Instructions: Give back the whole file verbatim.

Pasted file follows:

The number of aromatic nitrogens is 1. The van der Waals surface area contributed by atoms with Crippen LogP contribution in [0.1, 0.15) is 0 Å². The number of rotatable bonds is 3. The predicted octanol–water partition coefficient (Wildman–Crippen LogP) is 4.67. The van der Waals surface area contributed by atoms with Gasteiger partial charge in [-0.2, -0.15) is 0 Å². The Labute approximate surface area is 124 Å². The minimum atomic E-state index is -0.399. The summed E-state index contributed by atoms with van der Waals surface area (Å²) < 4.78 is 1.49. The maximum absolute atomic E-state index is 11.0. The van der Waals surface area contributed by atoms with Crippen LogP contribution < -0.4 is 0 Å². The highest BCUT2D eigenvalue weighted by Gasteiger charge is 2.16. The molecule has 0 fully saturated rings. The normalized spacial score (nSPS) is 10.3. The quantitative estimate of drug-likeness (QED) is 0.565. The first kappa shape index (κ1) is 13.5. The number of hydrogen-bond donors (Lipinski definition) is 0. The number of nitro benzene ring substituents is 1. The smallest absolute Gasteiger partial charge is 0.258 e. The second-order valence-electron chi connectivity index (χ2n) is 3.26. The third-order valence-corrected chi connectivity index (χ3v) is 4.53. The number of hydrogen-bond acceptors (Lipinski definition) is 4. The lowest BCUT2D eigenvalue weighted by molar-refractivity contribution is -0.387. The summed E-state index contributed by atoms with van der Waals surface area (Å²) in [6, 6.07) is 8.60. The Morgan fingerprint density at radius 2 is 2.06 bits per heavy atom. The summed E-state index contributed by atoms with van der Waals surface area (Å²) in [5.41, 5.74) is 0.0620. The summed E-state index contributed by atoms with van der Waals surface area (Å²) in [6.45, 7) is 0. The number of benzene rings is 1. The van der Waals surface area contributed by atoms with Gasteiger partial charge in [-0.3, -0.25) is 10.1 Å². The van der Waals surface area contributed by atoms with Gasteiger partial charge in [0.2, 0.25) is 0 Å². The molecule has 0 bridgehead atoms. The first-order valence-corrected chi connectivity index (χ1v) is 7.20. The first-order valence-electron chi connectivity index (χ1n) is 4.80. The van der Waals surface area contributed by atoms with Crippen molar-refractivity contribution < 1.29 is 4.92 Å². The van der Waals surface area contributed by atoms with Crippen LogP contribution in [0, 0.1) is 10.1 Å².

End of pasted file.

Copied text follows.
The number of aromatic nitrogens is 1. The van der Waals surface area contributed by atoms with Crippen LogP contribution in [0.1, 0.15) is 0 Å². The number of rotatable bonds is 3. The predicted octanol–water partition coefficient (Wildman–Crippen LogP) is 4.67. The van der Waals surface area contributed by atoms with Gasteiger partial charge in [-0.2, -0.15) is 0 Å². The Labute approximate surface area is 124 Å². The minimum atomic E-state index is -0.399. The summed E-state index contributed by atoms with van der Waals surface area (Å²) < 4.78 is 1.49. The maximum absolute atomic E-state index is 11.0. The van der Waals surface area contributed by atoms with Crippen LogP contribution < -0.4 is 0 Å². The highest BCUT2D eigenvalue weighted by Gasteiger charge is 2.16. The molecule has 0 fully saturated rings. The normalized spacial score (nSPS) is 10.3. The quantitative estimate of drug-likeness (QED) is 0.565. The first kappa shape index (κ1) is 13.5. The number of hydrogen-bond donors (Lipinski definition) is 0. The number of nitro benzene ring substituents is 1. The smallest absolute Gasteiger partial charge is 0.258 e. The second-order valence-electron chi connectivity index (χ2n) is 3.26. The third-order valence-corrected chi connectivity index (χ3v) is 4.53. The number of hydrogen-bond acceptors (Lipinski definition) is 4. The lowest BCUT2D eigenvalue weighted by molar-refractivity contribution is -0.387. The summed E-state index contributed by atoms with van der Waals surface area (Å²) in [6, 6.07) is 8.60. The Morgan fingerprint density at radius 2 is 2.06 bits per heavy atom. The summed E-state index contributed by atoms with van der Waals surface area (Å²) in [5.41, 5.74) is 0.0620. The summed E-state index contributed by atoms with van der Waals surface area (Å²) in [6.45, 7) is 0. The number of benzene rings is 1. The van der Waals surface area contributed by atoms with Gasteiger partial charge in [-0.3, -0.25) is 10.1 Å². The van der Waals surface area contributed by atoms with Gasteiger partial charge in [0.2, 0.25) is 0 Å². The molecule has 0 bridgehead atoms. The first-order valence-corrected chi connectivity index (χ1v) is 7.20. The first-order valence-electron chi connectivity index (χ1n) is 4.80. The van der Waals surface area contributed by atoms with Crippen molar-refractivity contribution < 1.29 is 4.92 Å². The van der Waals surface area contributed by atoms with Crippen LogP contribution in [0, 0.1) is 10.1 Å².